As an Australian business owner or manager, your compliance responsibilities are far-reaching. From accounting, to HR, to operations, all facets of your business have legal requirements that you need to ensure are met.
While this is still a confronting concept for many businesses across the country, there are more and more organisations now approaching their legal and ethical obligations with a best-in-class mindset, resulting in them greatly exceeding many of their base compliance requirements. Why? Because they recognise the tremendous upside of doing so, particularly in the area of HR.
Therefore, while the concept of compliance can be daunting, having your competitors become the preferred destination for your staff and clients should be a bigger concern.
In my experience, I have found that business owners and managers almost always have the right intentions when developing their systems, policies and procedures, yet lack the right guidance or frameworks to ensure they are compliant.
If this sounds like you, here is an overview of how you can get started.
Modern Awards & Agreements
The first thing you need to do is look at what you are paying people. It’s okay to pay staff more than required but you can’t pay less!
Pre-2010 there were over 1,000 awards governing industries and occupations across the country. The Government eventually saw the light and went through a rationalisation process of merging and removing awards down to the more civilised number of 122.
Your first step is to see if your industry (and subsequently your workplace) is covered by one of these awards.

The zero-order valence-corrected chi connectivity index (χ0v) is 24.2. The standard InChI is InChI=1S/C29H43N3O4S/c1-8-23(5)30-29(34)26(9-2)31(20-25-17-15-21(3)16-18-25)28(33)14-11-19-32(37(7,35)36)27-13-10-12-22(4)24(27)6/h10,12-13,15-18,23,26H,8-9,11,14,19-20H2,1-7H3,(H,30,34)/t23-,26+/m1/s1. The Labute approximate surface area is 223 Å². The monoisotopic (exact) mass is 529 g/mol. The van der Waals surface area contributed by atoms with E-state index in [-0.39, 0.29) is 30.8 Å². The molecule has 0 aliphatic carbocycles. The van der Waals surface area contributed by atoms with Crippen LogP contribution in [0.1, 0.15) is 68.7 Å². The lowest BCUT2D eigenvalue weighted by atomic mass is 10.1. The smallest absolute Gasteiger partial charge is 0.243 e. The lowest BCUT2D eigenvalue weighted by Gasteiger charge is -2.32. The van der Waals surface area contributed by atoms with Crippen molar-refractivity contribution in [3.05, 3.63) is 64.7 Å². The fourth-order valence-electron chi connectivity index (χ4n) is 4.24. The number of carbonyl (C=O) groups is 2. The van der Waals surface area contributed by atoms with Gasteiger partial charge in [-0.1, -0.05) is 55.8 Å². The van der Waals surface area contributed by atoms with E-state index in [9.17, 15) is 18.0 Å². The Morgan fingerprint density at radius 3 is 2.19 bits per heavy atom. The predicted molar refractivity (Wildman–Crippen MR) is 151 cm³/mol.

If you are covered by an award, you need to check the ‘classifications’ listed – these are the levels detailing the different duties and skills that might be covered under each role. The higher the level, the higher the rate.
Unfortunately, there are a few other considerations in relation to allowances and other entitlements employees may be entitled to as part of their job. Don’t be deterred, keep reading and ask questions where you need to get clarity. You can do this through the Fair Work Ombudsman or call a specialist provider like Evans Faull to help fill in the gaps! Be mindful, these rates increase every July as part of the safety net review which reviews minimum wages in line with cost of living increases.
From here you need to put the pay rates and other terms and conditions in an employment contract. No doubt you can do a google search for ‘employment contracts’ and find a plethora of options to download. Just make sure you don’t include anything you don’t understand or worse still, don’t include something you are not going to follow through with!
I find employers usually have something in place, but it’s either outdated (referring to old legislation), it is more complex than it needs to be, or it is missing important pieces of protection, like termination clauses, confidentiality, intellectual property and leave entitlements. This document is what binds you and the employee, it has to be correct or you may be at risk before they have even walked through the front door.